Time will tell if Barrett will take the job. The lawyer turned Harvard-educated diplomat is probably busy heading the boards of some of the most influential and brilliant institutions of our time, including the California Institute of Technology, the Jet Propulsion Laboratory, The Smithsonian Institution, and the RAND Corporation. But the former Ambassador to Finland founded the Valley Bank of Arizona, partnered at a large law firm in her native Arizona, and worked at the top levels for Fortune 500 companies before age 30 – at a time when many women were relegated to getting coffee for middle management.
But let’s talk about feats of strength and athleticism that will win her the respect of all the troops, not just the ones under her command. An accomplished aviator, Barrett was the first civilian woman to land an F/A-18 Hornet on an aircraft carrier, she’s an inductee in the Arizona Aviation Hall of Fame, and even trained with the Russians in Kazakhstan to be a backup astronaut on a 2009 international spaces station mission.
Back on Earth, she’s just as impressive. She climbed Mt. Kilimanjaro in Tanzania Barrett didn’t stop there. As Ambassador to Finland, she biked hundreds of kilometers all around the country.
That’s a service secretary you can get behind… which you’ll have to because most of us would have trouble keeping up.
Shock troops are designed to lead an attack from the front with the goal of inflicting heavy enemy casualties and severely damaging defenses. When the dynamic of the battlefield changed with the Great War, it brought with it measures to break the stalemate of trench warfare.
With the need to find a way to gain ground during World War I, military leaders around the world were struggling with the new battlefield, not yet experienced to the scale or intensity that was introduced. After analyzing the combat troops were experiencing, the concept for the shock troop was born.
Here are a few of those who really left their mark in history.
An Arditi flag hangs in the office of a former soldier.
“The Daring Ones” were Italy’s response to a deeply entrenched enemy. Initially made up of volunteers and later by men who were recommended by their superior officers, they were among the bravest, most physically fit, and best hand-to-hand fighters in the Italian army during that time. Needless to say, they were not the type of soldiers you would want to see coming for you. Here’s why:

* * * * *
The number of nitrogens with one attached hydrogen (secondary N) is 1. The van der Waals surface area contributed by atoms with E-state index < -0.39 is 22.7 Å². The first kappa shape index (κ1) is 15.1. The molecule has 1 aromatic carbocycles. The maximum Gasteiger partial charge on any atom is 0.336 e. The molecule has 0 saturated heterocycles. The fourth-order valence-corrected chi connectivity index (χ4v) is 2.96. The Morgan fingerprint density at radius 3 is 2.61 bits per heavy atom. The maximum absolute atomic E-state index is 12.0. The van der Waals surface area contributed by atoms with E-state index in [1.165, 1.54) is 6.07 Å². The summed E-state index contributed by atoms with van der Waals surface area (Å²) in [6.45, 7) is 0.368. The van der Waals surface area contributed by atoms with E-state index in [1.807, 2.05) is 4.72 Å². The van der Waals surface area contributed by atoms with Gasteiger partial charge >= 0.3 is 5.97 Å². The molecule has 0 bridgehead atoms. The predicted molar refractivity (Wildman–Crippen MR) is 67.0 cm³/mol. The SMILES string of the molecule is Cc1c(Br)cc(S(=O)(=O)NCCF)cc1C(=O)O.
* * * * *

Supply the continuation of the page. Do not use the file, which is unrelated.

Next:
Most of them didn’t even carry rifles — they considered them to be too bulky to use in the trenches and usually opted to use daggers. What they would do is advance under the cover of an accurate artillery barrage and, once it lifted, they would flood the trenches to stab the enemy in the face. The goal wasn’t just to assault their positions with the goal of gaining ground but to overrun and destroy them.
The job was so dangerous that an Arditi soldier would get paid three times the rate of the average Italian soldier. Which isn’t bad considering they suffered 25-30% casualties in almost every attack. They were so dope their logo was a skull with a dagger clenched between it’s teeth and their motto was, “O la vittoria, o tutti accoppati,” which roughly translates to, “We either win, or we all die.”
Easily the most famous of World War I era shock troops, and for a good reason. The German ‘Sturmbattalions’ were famous for their aggressive fighting style and decentralized command. These units made it easier for the German Army to break through enemy defenses and reap their souls since most forces weren’t prepared for an all-out assault when it hit them.
The use of these shock troops was so impressive and so effective that they were not only used during World War II but they also influenced tactics of other shock troops to include the Austro-Hungarian Jagdkommandos.
Their emphasis on decentralized command allowed junior leaders to make more of their own choices on the battlefield, which is a concept heavily employed and focused on in U.S. Marine Corps infantry units.
Despite Germany’s defeat in the war, it would be ridiculous not to recognize their tactics as well-planned and highly effective.
This iteration of the Jagdkommandos is still in service to this day, punching terrorists in the face all over the world.
Adopted by Austria-Hungary from a Russian concept, the Jagdkommandos or, “hunting commandos,” were initially used as scouting units. Developed well before the outbreak of the Great War, Austria-Hungary wasn’t really sure how to employ them until they started getting their asses kicked by the Italians and Russians during the war.
They were under-equipped and under-trained until Russia nearly destroyed the Austro-Hungarian army. But, after the leadership recognized the need to have pipe hitting shock troops, they rose one full battalion and trained an additional 7,700 in close-quarters combat.
After they managed to kick some serious Italian ass, they were able to get their hands on good equipment and weapons which allowed them to succeed in plenty of subsequent battles until they were finally defeated during a summer offensive by the Italian defenses, which had vastly improved through heavy loss.
Following the loss of the war and collapse of the Austria-Hungary empire, the Jagdkommandos disappeared until 1962, when Austria named their Special Forces after them.